Wickes Hall 270
The cliché “It’s not what you know, but who you know” is only partly correct in today’s employment market. A more accurate expression is “It’s not who you know, but who knows what you know.” Networking is both a process and a skill that can open doors to opportunities that might otherwise stay closed. Networking is building professional relationships with contacts, both business and personal. The goal of networking is not quantity but quality. Your goal is to make contacts and to hear of companies with a problem to be solved (if you can solve it there may be a job for you), that are expanding or winning new orders (they may need to take on additional staff), or have unpublicized job openings (people leaving a company or a new position being created).
If you learn of a vacant or new position before a company advertises the position you will more effectively compete for that job. Companies have created positions just to utilize a person’s talents.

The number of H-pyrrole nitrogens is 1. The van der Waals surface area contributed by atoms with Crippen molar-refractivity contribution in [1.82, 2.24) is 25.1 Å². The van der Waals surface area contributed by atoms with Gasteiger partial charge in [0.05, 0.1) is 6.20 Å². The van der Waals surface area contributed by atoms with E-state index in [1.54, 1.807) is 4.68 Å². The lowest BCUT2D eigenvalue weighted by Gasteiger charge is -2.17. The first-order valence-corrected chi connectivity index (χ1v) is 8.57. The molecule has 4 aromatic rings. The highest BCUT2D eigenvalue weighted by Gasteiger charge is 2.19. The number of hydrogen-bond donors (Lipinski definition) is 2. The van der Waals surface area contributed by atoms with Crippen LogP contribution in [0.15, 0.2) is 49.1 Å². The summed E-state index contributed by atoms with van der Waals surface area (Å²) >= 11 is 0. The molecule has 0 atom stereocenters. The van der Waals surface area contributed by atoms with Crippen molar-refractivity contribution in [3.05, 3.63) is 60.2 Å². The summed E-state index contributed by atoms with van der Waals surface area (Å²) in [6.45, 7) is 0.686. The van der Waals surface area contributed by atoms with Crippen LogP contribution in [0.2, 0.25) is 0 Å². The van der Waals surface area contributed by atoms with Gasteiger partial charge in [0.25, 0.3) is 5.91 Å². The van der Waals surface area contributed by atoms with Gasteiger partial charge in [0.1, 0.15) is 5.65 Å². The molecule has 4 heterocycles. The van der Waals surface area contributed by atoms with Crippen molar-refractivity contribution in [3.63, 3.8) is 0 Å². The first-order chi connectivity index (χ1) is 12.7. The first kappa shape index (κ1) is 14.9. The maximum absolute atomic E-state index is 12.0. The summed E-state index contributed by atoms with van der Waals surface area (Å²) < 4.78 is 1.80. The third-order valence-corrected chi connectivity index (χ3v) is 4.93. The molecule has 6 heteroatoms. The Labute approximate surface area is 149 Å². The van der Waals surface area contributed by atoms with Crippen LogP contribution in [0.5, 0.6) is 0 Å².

Your success in networking will depend on your ability to communicate and interact with other people. If you find it difficult to communicate or socialize with other people easily, then you may find networking more of a challenge. If on the other hand you are outgoing, enjoy meeting new people and possess excellent communication and interpersonal skills, you will take to networking very quickly.
To successfully network you must be prepared to talk to people both on the phone and in person. You may be talking directly to the decision makers and must be confident. These people will always be busy, so pick the right moment to approach them. Intrigue them quickly in any conversation so they do not lose interest. As with any form of job search, realize you will face rejections. Be prepared with a polite response.
Networking to find a new job can be very effective and should be used in conjunction with other traditional methods.